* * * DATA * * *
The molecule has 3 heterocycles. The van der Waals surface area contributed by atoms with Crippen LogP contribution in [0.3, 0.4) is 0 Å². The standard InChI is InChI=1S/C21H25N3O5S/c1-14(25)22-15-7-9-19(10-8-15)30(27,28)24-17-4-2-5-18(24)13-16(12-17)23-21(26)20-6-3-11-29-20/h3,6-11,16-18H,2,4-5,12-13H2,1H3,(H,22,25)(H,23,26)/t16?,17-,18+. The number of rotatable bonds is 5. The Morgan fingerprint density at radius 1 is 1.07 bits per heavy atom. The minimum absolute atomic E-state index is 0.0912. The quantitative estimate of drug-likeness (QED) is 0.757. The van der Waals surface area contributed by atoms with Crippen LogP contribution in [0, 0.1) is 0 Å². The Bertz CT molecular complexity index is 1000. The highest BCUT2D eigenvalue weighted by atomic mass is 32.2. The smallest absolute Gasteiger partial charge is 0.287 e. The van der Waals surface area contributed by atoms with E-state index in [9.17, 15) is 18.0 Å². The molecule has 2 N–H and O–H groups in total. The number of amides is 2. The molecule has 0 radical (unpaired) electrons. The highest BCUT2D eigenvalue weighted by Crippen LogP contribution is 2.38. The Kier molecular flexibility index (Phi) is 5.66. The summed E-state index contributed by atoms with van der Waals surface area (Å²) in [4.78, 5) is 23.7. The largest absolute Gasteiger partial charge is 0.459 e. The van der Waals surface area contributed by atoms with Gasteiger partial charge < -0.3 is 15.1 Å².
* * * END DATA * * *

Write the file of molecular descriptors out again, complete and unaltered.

The molecule has 3 heterocycles. The van der Waals surface area contributed by atoms with Crippen LogP contribution in [0.3, 0.4) is 0 Å². The standard InChI is InChI=1S/C21H25N3O5S/c1-14(25)22-15-7-9-19(10-8-15)30(27,28)24-17-4-2-5-18(24)13-16(12-17)23-21(26)20-6-3-11-29-20/h3,6-11,16-18H,2,4-5,12-13H2,1H3,(H,22,25)(H,23,26)/t16?,17-,18+. The number of rotatable bonds is 5. The Morgan fingerprint density at radius 1 is 1.07 bits per heavy atom. The minimum absolute atomic E-state index is 0.0912. The quantitative estimate of drug-likeness (QED) is 0.757. The van der Waals surface area contributed by atoms with Crippen LogP contribution in [0, 0.1) is 0 Å². The Bertz CT molecular complexity index is 1000. The highest BCUT2D eigenvalue weighted by atomic mass is 32.2. The smallest absolute Gasteiger partial charge is 0.287 e. The van der Waals surface area contributed by atoms with E-state index in [9.17, 15) is 18.0 Å². The molecule has 2 N–H and O–H groups in total. The number of amides is 2. The molecule has 0 radical (unpaired) electrons. The highest BCUT2D eigenvalue weighted by Crippen LogP contribution is 2.38. The Kier molecular flexibility index (Phi) is 5.66. The summed E-state index contributed by atoms with van der Waals surface area (Å²) in [4.78, 5) is 23.7. The largest absolute Gasteiger partial charge is 0.459 e. The van der Waals surface area contributed by atoms with Gasteiger partial charge < -0.3 is 15.1 Å².